The idea is simple: First, you establish a neckline. This neckline is where the price of a stock refuses to fall. The wicks of candlesticks can pass the neckline, but ideally all the price action of a stock reaches a hard stop at this neckline. Any time the price comes down to this neckline, it should “bounce” off of it.

The head and shoulders pattern consists of six big price movements. The first is the move up from the neckline, and then the second is after the highest point of that neckline is reached and the stock moves back down. These two actions form the first “shoulder” of the head and shoulders pattern.

The third action will be another rise in the stock price, resulting in a high that exceeds the high set by the first action. Then, the fourth movement will bring the price back down to the neckline again. The last two actions will be a rise to the high of the first shoulder, followed by a fall that completes the pattern.

Why is this Pattern Important?

What you are identifying when you notice a head and shoulders pattern is that a stock’s price rose for the head of the pattern but is not necessarily on an upward trend. In fact, once a head and shoulders pattern is complete, the stock price will usually fall down below that neckline.

Identifying this pattern can alert you to when a stock does not have the energy to go into that upward trend and is therefore “owed” a downward trend due to the natural entropy of the market.

And of course, you can also read an inverse head and shoulders pattern. A normal head and shoulders pattern will tell you when a stock is about to fall. An inverse head and shoulders pattern will tell you when a stock is about to rise.

2. Cup and Handle

Whenever you see a stock reach an impressive high and then drop, you should look for the signs of a cup and handle pattern. The pattern can be made of many different price actions, but there are five that are the most important. The first is the big climb up. As we said, you will see this before anything else, as the stock price will usually reach a new high for a period of time. The second action is it falling down.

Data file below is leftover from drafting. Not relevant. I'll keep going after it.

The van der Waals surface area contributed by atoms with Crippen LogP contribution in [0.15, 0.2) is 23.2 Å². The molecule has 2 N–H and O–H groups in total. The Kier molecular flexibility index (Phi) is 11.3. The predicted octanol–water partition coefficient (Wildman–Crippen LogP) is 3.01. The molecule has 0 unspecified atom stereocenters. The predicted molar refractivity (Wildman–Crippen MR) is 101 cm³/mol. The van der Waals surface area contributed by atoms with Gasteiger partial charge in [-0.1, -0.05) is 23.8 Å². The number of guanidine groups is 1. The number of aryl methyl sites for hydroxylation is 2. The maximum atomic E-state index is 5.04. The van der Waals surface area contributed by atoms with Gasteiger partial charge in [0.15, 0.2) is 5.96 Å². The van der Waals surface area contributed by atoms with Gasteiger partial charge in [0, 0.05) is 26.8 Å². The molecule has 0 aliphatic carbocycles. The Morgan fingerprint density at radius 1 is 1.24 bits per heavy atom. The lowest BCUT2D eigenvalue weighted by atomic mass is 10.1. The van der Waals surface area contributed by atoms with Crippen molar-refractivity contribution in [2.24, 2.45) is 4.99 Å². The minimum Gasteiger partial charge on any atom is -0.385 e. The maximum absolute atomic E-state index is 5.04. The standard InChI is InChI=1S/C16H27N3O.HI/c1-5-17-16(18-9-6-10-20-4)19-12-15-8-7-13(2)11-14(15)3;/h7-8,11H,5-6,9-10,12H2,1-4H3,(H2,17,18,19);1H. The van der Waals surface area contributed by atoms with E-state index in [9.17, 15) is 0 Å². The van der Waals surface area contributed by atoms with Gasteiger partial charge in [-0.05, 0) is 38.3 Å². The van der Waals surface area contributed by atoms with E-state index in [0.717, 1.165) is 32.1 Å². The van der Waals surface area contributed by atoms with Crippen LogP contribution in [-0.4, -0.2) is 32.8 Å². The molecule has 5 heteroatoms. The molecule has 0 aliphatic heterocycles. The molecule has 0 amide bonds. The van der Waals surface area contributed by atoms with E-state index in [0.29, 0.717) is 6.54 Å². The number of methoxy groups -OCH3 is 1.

This fall should not bring the price of the stock down below where it was before the climb. If it does, it is not a cup and handle pattern. What it should do is enter the price into a period of “consolidation”. That means that the price will go up and down a ton, struggling to either rise or fall. This is the “cup”.

When we mentioned that there are many different price actions associated with this pattern, it is because periods of consolidation like this will have potentially dozens of tiny rises and falls, all amounting to the price not moving much. A lot of action, but no significant movement

That is until the price suddenly climbs up in the third important price action of the pattern. It will usually not reach the high of the first price action at this point. What it will do is enter another, much shorter period of consolidation. This fourth action is the “handle”, and it precipitates the last action: A rise above the price reached at the height of the first action.

Why is this Pattern Important?

Everyone is going to run into a moment where a stock of theirs rises in price, and then falls before they sell. What this pattern does is tell you whether or not holding is worth it, as a cup and handle pattern is one of the most consistent indicators of a stock’s ability to recover from such a fall.

But even if you were not invested in the stock beforehand, seeing a stock rocket upwards and then fall down into consolidation might get you interested in it. This pattern lets you know that the stock still has upside potential even if it seems to be struggling to rise.

3. Rounding Bottom

One of the most difficult times to commit to a trade is when a stock’s price is in a rounding bottom pattern. But at the same time, this pattern is also one of the best times to commit to a trade.